Former senior Edinburgh council officials criticised in report into handling of Sean Bell sex abuse allegations

Two former senior council officials were guilty of a “dereliction of duty” in failing to investigate allegations against social worker Sean Bell and report them to the police, an inquiry has found.

Friday, 22nd October 2021, 7:29 pm
Updated Friday, 22nd October 2021, 7:32 pm

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Former education director Alastair Gaw, who resigned last year, and Andy Jeffries, a senior manager in the children and families department who quit in August, are both criticised in the report of senior QC Susanne Tanner’s investigation into the council’s handling of allegations against Mr Bell, who was found dead at the foot of Salisbury Crags in August 2020 while he was awaiting trial on charges of historic sexual assault, domestic abuse and rape. The report says: “It is understood that SB committed suicide.”

The inquiry team took evidence from a host of former and current council employees.

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Susanne Tanner QC

The report says: “The inquiry team is satisfied on the evidence that SB was a serial abuser. That abuse took many forms; for some, it was simply verbal, but for others it was both physical and sexual.

“At least three witnesses were repeatedly sexually assaulted by SB and there is no reason to suspect that those individuals are the only survivors of such abuse.

"One witness suggested that, after an incident involving SB, they had lived in ‘terror’ and with ‘daily anxiety’ until they heard of SB’s death. Clearly, many of the survivors of SB’s abuse – whether it was verbal, physical or sexual – are still suffering and, for the majority, it is a pain they will continue to bear for the rest of their lives.”

The report says that over the years there were several occasions when serious acts of impropriety by Mr Bell were reported to officials.

And it says his inappropriate behaviour and potentially also his abuse seemed to be an “open secret” in the children and families department.

In one case, where the inquiry team says it believes Mr Bell seriously assaulted a fellow colleague in the 2010s, the survivor reported the incident to their line manager, who in turn reported it to Andy Jeffries, who subsequently informed Alastair Gaw, then head of support to children and young people.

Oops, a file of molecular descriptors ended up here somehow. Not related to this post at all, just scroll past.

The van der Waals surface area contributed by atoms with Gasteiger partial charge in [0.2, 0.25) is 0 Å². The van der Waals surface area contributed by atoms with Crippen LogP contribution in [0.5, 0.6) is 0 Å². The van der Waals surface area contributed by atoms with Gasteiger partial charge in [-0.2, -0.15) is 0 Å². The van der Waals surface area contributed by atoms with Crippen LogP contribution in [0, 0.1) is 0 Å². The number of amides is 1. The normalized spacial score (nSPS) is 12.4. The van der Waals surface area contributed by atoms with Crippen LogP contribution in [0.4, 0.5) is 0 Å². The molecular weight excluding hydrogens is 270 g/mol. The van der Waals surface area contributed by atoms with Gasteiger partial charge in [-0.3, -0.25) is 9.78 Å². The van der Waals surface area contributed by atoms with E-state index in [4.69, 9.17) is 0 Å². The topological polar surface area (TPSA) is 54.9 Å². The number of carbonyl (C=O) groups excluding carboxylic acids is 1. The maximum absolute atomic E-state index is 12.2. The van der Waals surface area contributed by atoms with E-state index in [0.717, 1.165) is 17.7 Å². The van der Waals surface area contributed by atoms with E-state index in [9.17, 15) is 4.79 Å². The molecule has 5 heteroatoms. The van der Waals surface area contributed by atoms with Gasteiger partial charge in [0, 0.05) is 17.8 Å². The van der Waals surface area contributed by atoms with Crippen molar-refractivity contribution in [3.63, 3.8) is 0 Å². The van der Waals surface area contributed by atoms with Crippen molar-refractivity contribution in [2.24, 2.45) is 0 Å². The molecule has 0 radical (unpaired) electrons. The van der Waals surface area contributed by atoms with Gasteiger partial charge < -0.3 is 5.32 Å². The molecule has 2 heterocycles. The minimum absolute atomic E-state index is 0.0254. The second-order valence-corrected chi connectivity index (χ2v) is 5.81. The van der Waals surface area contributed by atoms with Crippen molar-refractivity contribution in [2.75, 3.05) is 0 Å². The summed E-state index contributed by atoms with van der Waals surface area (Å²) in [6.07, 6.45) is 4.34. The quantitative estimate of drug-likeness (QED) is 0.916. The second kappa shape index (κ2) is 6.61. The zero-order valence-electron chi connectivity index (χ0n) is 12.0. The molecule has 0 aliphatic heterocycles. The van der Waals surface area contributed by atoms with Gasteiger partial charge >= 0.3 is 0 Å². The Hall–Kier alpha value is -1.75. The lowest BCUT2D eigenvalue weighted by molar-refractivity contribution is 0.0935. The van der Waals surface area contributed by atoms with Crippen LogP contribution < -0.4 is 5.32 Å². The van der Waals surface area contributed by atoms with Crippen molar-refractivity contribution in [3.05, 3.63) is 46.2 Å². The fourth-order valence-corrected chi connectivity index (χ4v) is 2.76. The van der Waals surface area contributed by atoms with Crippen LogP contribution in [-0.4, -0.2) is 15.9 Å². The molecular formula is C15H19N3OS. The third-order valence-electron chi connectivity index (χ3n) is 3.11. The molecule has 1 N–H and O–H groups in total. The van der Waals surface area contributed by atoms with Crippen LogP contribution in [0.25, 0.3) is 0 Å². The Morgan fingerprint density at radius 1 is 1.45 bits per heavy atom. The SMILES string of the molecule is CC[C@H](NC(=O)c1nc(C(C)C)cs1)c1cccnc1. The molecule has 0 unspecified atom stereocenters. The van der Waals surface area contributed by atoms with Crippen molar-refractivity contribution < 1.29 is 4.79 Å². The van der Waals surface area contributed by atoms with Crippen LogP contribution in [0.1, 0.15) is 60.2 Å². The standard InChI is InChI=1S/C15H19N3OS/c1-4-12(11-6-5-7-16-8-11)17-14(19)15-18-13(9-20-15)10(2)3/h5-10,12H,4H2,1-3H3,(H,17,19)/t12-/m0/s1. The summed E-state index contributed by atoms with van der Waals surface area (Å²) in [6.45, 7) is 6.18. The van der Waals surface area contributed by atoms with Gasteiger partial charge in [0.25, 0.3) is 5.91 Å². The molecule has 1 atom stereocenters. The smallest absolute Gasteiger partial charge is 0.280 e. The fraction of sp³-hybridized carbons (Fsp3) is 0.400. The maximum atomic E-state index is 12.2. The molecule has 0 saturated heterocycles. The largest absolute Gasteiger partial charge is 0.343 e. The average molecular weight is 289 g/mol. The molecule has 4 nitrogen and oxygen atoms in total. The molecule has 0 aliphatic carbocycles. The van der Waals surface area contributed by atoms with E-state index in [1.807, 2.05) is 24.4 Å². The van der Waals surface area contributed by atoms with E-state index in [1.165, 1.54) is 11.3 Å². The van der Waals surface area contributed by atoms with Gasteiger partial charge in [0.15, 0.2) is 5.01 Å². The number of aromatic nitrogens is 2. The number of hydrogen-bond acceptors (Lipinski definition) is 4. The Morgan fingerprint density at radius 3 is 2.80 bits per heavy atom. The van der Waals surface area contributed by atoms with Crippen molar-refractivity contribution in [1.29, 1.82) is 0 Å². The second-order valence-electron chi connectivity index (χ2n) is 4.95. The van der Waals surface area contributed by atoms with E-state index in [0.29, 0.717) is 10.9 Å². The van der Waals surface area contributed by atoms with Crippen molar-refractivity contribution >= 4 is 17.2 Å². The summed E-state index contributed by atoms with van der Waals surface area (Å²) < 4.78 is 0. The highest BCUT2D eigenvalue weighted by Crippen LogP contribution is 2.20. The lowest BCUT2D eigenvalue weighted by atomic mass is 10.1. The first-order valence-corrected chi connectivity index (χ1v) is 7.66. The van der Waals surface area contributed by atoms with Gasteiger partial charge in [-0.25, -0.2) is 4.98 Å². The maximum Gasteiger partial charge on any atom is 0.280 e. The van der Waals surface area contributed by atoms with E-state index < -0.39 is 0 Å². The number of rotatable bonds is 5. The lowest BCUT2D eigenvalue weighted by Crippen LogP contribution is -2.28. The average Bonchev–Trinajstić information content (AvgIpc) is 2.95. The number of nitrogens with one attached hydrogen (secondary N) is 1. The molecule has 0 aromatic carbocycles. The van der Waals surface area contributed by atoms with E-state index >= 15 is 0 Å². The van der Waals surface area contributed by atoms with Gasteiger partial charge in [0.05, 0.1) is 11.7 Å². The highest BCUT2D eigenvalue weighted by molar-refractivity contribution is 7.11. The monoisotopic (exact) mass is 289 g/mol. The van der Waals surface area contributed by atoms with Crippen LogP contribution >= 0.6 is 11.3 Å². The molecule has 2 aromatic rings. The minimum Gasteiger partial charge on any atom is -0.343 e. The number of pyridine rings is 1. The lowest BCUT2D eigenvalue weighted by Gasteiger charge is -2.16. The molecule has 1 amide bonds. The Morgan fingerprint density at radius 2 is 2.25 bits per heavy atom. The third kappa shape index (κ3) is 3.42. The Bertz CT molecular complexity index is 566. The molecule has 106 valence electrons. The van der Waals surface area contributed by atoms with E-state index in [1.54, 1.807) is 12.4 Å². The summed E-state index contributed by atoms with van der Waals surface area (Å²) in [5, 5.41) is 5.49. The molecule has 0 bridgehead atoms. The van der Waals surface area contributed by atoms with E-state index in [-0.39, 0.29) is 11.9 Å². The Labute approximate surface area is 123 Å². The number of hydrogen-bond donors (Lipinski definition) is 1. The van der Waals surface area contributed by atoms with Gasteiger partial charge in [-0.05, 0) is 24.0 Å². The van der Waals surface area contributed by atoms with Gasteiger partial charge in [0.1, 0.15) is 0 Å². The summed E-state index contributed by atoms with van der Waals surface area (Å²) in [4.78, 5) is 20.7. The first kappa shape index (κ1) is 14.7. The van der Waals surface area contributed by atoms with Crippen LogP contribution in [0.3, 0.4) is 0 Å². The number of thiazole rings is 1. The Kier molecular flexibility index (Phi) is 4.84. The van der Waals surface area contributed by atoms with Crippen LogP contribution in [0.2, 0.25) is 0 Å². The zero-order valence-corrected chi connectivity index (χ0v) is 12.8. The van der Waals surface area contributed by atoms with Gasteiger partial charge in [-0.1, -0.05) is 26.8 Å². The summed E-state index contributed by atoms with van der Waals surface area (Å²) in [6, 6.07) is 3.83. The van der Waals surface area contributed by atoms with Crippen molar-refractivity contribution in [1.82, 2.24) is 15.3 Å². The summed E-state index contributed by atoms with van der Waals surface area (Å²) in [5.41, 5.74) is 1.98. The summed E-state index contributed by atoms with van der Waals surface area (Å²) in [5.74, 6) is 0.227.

The report says an investigation should have been launched and the police informed, but Mr Jeffries and Mr Gaw decided to take no further action.

It goes on: “It was a dereliction of duty on their part, compounded by the fact that, as vastly experienced social workers themselves, they really should have known better. Indeed, they should have been considering the risks posed by SB to both his alleged victims, as well as other council employees and service users."

The report says the failure to take action was “completely unacceptable” and a breach of the council’s own policies.

One witness told the inquiry team that complaining about Mr Bell’s conduct was futile because he was protected by “the old boys’ network”.

The report says: “Several witnesses spoke of a culture at the council in which they felt that, if they complained about SB’s behaviour, they would either not be believed or, worse still, there would be some form of retribution for coming forward. They suggested that SB was the ‘golden boy’ and that, in the eyes of his fellow managers, he could do no wrong.”

The report talks of there being widespread knowledge among colleagues of Mr Bell’s inappropriate behaviour.

And it notes: “Social workers working within the children and families are supposed to be experts at spotting signs of abuse, experts at preventing abuse and experts at investigating and resolving incredibly sensitive cases involving abuse. That SB’s behaviour was allowed to continue unchecked over an extended period of time, and that he was protected from investigation of this alleged behaviour, is worthy of strong criticism and it must not be allowed to happen again in respect of other victims of abuse.”

It adds that the council and the department should have had a heightened sensitivity and awareness of abuse-related issues, yet Mr Bell had been allowed to become “untouchable”.

It said: “When his behaviours were challenged, the inquiry team was told that he would work to discredit the source of that information.”

The report makes a series of recommendations, including a reform of the council’s system of investigation of sexual allegations, domestic abuse, physical violence, stalking or harassment, to make sure it is independent and impartial; and mandatory training for all managers on domestic abuse, coercive control and dealing with individuals making complaints of a potentially criminal nature.

Andrew Kerr, council chief executive, issued a statement expressing sympathy to those who suffered abuse at Mr Bell’s hands.

He continued: “Regrettably, it is clear from the evidence gathered that senior officers of the council did not act on extremely serious disclosures by survivors, and others.

Councillors will now carefully consider the findings outlined in the open report and how best to adopt its recommendations. We will do everything in our power to ensure this can never happen again.”

A parallel investigation led by Ms Tanner into the wider organisational culture of the council is continuing.

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